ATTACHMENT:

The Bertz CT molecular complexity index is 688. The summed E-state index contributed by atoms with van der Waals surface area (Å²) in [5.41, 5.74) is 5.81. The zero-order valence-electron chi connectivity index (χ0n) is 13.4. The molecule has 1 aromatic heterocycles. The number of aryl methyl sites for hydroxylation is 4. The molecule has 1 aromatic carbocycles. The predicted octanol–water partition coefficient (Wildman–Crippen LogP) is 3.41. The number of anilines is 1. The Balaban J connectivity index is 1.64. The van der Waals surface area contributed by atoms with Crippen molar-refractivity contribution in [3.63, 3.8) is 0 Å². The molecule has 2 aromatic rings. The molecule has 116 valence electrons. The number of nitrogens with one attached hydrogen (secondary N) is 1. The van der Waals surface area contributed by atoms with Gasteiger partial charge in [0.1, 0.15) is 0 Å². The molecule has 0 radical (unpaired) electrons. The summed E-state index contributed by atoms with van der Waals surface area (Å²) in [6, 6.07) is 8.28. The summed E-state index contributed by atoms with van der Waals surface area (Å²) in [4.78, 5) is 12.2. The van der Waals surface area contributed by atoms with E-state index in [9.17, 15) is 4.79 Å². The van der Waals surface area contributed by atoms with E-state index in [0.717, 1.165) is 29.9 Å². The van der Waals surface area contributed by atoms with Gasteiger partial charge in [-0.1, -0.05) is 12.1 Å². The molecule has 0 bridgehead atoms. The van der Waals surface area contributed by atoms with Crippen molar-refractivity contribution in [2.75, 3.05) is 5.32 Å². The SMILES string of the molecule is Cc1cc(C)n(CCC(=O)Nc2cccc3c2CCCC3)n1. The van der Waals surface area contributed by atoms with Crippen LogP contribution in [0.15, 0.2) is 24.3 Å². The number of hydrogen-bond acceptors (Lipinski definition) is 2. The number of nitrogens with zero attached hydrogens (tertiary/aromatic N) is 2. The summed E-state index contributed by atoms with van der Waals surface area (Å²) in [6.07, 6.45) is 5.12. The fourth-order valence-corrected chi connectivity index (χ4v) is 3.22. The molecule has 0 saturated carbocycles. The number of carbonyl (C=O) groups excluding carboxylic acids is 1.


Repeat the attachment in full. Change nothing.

The Bertz CT molecular complexity index is 688. The summed E-state index contributed by atoms with van der Waals surface area (Å²) in [5.41, 5.74) is 5.81. The zero-order valence-electron chi connectivity index (χ0n) is 13.4. The molecule has 1 aromatic heterocycles. The number of aryl methyl sites for hydroxylation is 4. The molecule has 1 aromatic carbocycles. The predicted octanol–water partition coefficient (Wildman–Crippen LogP) is 3.41. The number of anilines is 1. The Balaban J connectivity index is 1.64. The van der Waals surface area contributed by atoms with Crippen molar-refractivity contribution in [3.63, 3.8) is 0 Å². The molecule has 2 aromatic rings. The molecule has 116 valence electrons. The number of nitrogens with one attached hydrogen (secondary N) is 1. The van der Waals surface area contributed by atoms with Gasteiger partial charge in [0.1, 0.15) is 0 Å². The molecule has 0 radical (unpaired) electrons. The summed E-state index contributed by atoms with van der Waals surface area (Å²) in [6, 6.07) is 8.28. The summed E-state index contributed by atoms with van der Waals surface area (Å²) in [4.78, 5) is 12.2. The van der Waals surface area contributed by atoms with E-state index in [9.17, 15) is 4.79 Å². The van der Waals surface area contributed by atoms with E-state index in [0.717, 1.165) is 29.9 Å². The van der Waals surface area contributed by atoms with Gasteiger partial charge in [-0.1, -0.05) is 12.1 Å². The molecule has 0 bridgehead atoms. The van der Waals surface area contributed by atoms with Crippen molar-refractivity contribution in [2.75, 3.05) is 5.32 Å². The SMILES string of the molecule is Cc1cc(C)n(CCC(=O)Nc2cccc3c2CCCC3)n1. The van der Waals surface area contributed by atoms with Crippen LogP contribution in [0.15, 0.2) is 24.3 Å². The number of hydrogen-bond acceptors (Lipinski definition) is 2. The number of nitrogens with zero attached hydrogens (tertiary/aromatic N) is 2. The summed E-state index contributed by atoms with van der Waals surface area (Å²) in [6.07, 6.45) is 5.12. The fourth-order valence-corrected chi connectivity index (χ4v) is 3.22. The molecule has 0 saturated carbocycles. The number of carbonyl (C=O) groups excluding carboxylic acids is 1.